In the 1920s, the airport Mines Field arose from the fields of Westchester, CA. L.A.’s first municipal airport was described as “a dirt patch with just rabbits running around,” according to airport historian, Ethel Pattison.
Fast-forwarding close to a century, Los Angeles International Airport — colloquially known as LAX — is a 3,500-acre airport, boasting nine passenger terminals and close to 130 gates. While the rabbits and dirt patch are long gone, the airport has suffered a constant barrage of criticism on topics ranging from horrible traffic, to awful food choices, to slow lines at security and slow Wi-Fi at the terminals. With an eye on both the constant criticism and the upcoming 2028 Summer Olympic Games, Los Angeles World Airport (or LAWA, which operates LAX) embarked upon an ambitious overhaul to help relieve congestion and the frayed nerves of passengers.
While some of those improvements have been completed, more massive renovations and additions are, or will soon be, underway. What follows are the massive improvements underway and/or planned, for a massive airport.
Landside Access Modernization Program
According to LAWA, LAMP is “a new ground transportation network” to help relieve traffic congestion, while improving the overall experience for passengers before and while they are at the airport. The LAMP components include:
- Automated People Mover. The 2.25-mile APM is geared toward reducing the number of automobiles traveling into and out of the airport. The system will feature six stations (within and outside of the airport terminal area), multiple trains and an anticipated connection with the Metro Green and Crenshaw/LAX light rail lines. Groundbreaking on the project took place on March 14, 2019, with a targeted opening date of 2023.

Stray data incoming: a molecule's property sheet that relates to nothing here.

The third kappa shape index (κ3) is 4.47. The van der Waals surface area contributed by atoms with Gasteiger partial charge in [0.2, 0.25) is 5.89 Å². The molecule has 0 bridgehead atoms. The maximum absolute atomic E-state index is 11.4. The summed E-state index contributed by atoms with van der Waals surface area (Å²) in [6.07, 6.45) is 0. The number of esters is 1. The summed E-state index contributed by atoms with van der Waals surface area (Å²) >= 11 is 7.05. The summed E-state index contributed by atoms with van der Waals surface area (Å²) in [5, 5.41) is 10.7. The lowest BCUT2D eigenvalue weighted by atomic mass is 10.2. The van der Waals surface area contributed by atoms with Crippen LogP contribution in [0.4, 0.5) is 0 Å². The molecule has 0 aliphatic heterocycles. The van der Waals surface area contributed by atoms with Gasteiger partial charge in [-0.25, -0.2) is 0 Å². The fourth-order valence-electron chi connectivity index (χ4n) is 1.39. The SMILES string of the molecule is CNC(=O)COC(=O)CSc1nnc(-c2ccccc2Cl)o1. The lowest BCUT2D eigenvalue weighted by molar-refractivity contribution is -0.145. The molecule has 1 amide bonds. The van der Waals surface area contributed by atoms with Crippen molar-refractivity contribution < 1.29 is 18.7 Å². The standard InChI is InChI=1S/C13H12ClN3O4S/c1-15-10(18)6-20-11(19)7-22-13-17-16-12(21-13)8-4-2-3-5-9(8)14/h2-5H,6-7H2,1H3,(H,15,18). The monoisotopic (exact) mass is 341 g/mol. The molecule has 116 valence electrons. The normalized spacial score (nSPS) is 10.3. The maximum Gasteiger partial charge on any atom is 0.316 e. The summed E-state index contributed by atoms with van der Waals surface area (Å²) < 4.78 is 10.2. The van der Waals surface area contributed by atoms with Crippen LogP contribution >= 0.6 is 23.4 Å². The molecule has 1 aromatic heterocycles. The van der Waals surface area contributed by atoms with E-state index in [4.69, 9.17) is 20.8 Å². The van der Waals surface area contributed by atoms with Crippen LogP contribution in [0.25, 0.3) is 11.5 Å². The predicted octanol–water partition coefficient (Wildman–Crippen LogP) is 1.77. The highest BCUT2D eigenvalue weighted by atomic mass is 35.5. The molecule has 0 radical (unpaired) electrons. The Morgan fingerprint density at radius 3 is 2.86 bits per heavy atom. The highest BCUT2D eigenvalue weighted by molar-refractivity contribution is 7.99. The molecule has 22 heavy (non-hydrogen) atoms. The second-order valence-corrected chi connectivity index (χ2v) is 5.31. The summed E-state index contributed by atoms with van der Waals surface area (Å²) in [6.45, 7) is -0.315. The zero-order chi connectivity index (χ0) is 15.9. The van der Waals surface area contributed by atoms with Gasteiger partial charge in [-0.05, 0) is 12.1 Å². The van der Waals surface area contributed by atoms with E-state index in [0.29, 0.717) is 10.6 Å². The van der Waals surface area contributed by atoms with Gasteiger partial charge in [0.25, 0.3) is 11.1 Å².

- Consolidated Rent-a-Car Facility. Known as ConRAC, the six million-square-foot complex will combine the current, scattered rental car lots. The goal is to consolidate rental offices, cleaning and fueling facilities and storage for more than 20,000 vehicles. Even better — the above-mentioned APM will put an end to rental-car shuttles from the LAX loop, thus reducing traffic congestion. While an official groundbreaking date hasn’t been announced (it’s likely to be sometime in 2019), the ConRAC is scheduled to be operational by 2023.
- Intermodal Transportation Facility — West. The ITF-West will consist of a modern parking structure with 4,700 parking spaces, a dedicated concessions area, and the LAX Security and Badging Office. The facility will also include a pick-up and drop-off curb for commercial and private vehicles, and will eventually offer a direct connection to the terminals, via the APM. The plan will also offer pedestrian walkways and plazas, as well as two new roadways to be built west and north of the ITF-West. The facility is scheduled to be operational by 2021; and a shuttle will transport people between the ITF-West and terminals until the APM is operational in 2023.
In addition to improving the movement of people from point A to point B, the airlines are also working hard to spiff up some of their spaces. Southwest Airlines’ $508 million upgrade of Terminal 1 was completed in late 2018. Meanwhile, other activity includes the following:
- American Airlines began a $1.6-billion overhaul of its space in October 2018. The overhaul will redesign Terminals 4 and 5 as a single, 300,000-square-foot hall with larger bathrooms, more power outages and larger windows. Screening lines will also be upgraded.
- Delta Air Lines commenced its $1.9-billion upgrade in 2017, focused on renovations of Terminals 2 and 3, improving signage and increasing power sources. Construction is expected to be completed by 2022.
- LAX launched construction on a $1.6-billion Midfield Satellite Concourse in 2017, which will add 12 gates to the Tom Bradley International Terminal. Construction is expected to wrap up by the end of 2019.
Short-Term Pain, Long-Term Gain
While the overhauls and construction projects will likely lead to more traffic congestion and passenger headaches in the short term, the final project could be worth it. Los Angeles Magazine suggested travelers keep their eye on the Tom Bradley International Terminal, which was rebuilt in 2013, and boasts a “roomier layout, arty design, waiting areas endowed with scads of electrical outlets and outposts from well-known L.A. restaurants . . .” TBIT could end up being a very good example of what LAX will be like, once the construction, updates and overhauls are at an end.